When K sits down at a sewing machine at the Dayton Sewing Collaborative, she’s not just creating art, or stitching a useful blanket, or putting leftover fabric to practical use. She’s learning to heal.
K grew up in Algeria in a strict Muslim community, but with an encouraging family who raised her to value her freedom. When she met the man who would become her husband, her family had reservations, afraid that a move to the United States would mean a restriction on that freedom. K, though, wanted to be with the man she loved.
“The U.S. was big,” K said with a smile. “Everything was big. But I was restricted by my husband. I am a free thinker, but I grew up in a strict culture and my husband was very restrictive. So, everything was big, but I was always only at home. I was in the United States, but inside my home, it was Algeria.”
Isolation is often the first step to convincing a victim that their abuser is the most important person in the world. For K, the isolation was also from her family thousands of miles away, and from her culture, which now only existed between her and her husband. Ten days after she arrived in the U.S., K began to face the situation her parents had feared.
“He took my phone and found that I had Instagram,” K said. “He didn’t like that. It started with just insults. I discovered through his Facebook that he was using dating apps. I asked him, ‘Why does it matter if I have Instagram? You go out and sleep with other girls, and we are married.’ And he said, ‘If I can go out and sleep with American girls, then you can go out and sleep with American men.’ That was the first thing. That really hurt me.
“Then, it went from insults to threats to action. The first time he physically abused me, he was drunk. He had come home late, and I asked him why he was late. He got angry. There was a table, with all this food on it, and he just flipped the table. Everything went everywhere, and he started beating me. The day after, he came and said, ‘I’m so sorry. I married you because my mother and sister wanted me to. I don’t love you.’”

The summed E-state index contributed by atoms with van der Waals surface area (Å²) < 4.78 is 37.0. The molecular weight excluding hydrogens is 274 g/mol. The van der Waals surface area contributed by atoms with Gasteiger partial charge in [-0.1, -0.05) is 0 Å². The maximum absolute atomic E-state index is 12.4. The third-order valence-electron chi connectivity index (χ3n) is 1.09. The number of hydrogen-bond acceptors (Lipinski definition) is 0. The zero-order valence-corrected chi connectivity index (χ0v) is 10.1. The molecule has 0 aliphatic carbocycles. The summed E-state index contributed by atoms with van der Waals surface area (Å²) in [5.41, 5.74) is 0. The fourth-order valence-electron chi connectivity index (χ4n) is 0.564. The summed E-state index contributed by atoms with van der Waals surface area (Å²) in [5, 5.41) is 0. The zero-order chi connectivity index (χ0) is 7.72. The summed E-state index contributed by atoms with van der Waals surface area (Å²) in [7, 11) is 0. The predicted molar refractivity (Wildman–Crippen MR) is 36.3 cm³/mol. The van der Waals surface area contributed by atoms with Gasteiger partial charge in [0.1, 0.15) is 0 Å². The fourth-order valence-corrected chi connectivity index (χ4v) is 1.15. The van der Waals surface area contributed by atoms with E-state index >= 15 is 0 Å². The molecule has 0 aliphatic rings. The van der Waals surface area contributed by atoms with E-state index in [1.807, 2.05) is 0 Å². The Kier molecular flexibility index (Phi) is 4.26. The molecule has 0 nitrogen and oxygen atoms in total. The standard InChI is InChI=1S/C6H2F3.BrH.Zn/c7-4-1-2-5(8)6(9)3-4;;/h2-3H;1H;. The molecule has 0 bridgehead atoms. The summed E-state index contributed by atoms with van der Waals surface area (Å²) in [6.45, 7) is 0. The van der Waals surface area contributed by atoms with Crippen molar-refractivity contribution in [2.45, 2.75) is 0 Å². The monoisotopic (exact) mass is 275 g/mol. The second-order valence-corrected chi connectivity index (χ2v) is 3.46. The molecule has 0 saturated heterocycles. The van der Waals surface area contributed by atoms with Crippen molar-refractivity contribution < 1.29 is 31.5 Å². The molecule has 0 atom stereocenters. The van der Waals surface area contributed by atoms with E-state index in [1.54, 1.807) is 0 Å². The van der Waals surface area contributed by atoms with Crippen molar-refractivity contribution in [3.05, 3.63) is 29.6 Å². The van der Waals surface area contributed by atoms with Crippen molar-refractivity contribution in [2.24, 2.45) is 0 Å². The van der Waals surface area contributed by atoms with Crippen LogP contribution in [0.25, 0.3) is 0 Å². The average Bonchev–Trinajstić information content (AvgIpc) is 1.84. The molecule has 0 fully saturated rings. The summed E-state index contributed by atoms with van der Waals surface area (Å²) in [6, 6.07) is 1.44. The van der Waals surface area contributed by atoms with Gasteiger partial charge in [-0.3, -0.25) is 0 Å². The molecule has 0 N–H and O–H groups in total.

K knew that she needed help, but with no connections and limited English, she felt completely alone.
“I didn’t tell anyone,” K said. “I couldn’t tell anyone. I couldn’t go anywhere without a VISA. When you come here for marriage, your family thinks you’re happy. My mother and father think I am happy. I couldn’t tell them. I couldn’t tell my aunts because I knew they would tell my mom. The only person I told was my cousin. All I said was, ‘Today, [my husband] hurt me.’ And she told me that all mothers suffer for their children. Just resist. So that’s what I did, I kept resisting.”
But she also took steps toward safety.
“He wouldn’t let me go anywhere, but I managed to begin English classes at Brunner Literacy Center. When he saw that my English improved, he asked, ‘Who are you practicing with?’ Then, I learned that he was cheating on me. It wasn’t that it had happened in the past. It was in the present. It was during Ramadan. I prayed. There is a prayer in Islam where you ask God for the truth,” K said. “I did this three times that night. Then I called my aunt and told her that I wanted to return to Algeria.
“My ex-husband took me to the airport. While we were there, he kept trying to make me stay. He would say, ‘I don’t want you to go. I am sorry. I love you. I want you to stay. Your kids will have more opportunities.’ And I don’t know how, but he talked to the agency, or the consulate, and he told them that with my VISA, I couldn’t leave.”